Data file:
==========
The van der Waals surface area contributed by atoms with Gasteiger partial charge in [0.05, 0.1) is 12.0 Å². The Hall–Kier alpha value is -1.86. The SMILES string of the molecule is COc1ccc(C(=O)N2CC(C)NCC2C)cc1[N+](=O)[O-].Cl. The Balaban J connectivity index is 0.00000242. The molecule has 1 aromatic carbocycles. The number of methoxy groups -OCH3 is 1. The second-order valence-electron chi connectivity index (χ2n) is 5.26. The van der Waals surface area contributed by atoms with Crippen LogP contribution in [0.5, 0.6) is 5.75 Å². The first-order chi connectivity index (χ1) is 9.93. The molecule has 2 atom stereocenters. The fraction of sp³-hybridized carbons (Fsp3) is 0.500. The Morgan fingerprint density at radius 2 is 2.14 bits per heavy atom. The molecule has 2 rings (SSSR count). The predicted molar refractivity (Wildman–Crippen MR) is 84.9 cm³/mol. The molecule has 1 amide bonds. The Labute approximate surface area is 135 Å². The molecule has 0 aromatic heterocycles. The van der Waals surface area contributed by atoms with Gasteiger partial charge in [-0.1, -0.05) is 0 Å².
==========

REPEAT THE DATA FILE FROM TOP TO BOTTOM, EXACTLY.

The van der Waals surface area contributed by atoms with Gasteiger partial charge in [0.05, 0.1) is 12.0 Å². The Hall–Kier alpha value is -1.86. The SMILES string of the molecule is COc1ccc(C(=O)N2CC(C)NCC2C)cc1[N+](=O)[O-].Cl. The Balaban J connectivity index is 0.00000242. The molecule has 1 aromatic carbocycles. The number of methoxy groups -OCH3 is 1. The second-order valence-electron chi connectivity index (χ2n) is 5.26. The van der Waals surface area contributed by atoms with Crippen LogP contribution in [0.5, 0.6) is 5.75 Å². The first-order chi connectivity index (χ1) is 9.93. The molecule has 2 atom stereocenters. The fraction of sp³-hybridized carbons (Fsp3) is 0.500. The Morgan fingerprint density at radius 2 is 2.14 bits per heavy atom. The molecule has 2 rings (SSSR count). The predicted molar refractivity (Wildman–Crippen MR) is 84.9 cm³/mol. The molecule has 1 amide bonds. The Labute approximate surface area is 135 Å². The molecule has 0 aromatic heterocycles. The van der Waals surface area contributed by atoms with Gasteiger partial charge in [-0.1, -0.05) is 0 Å².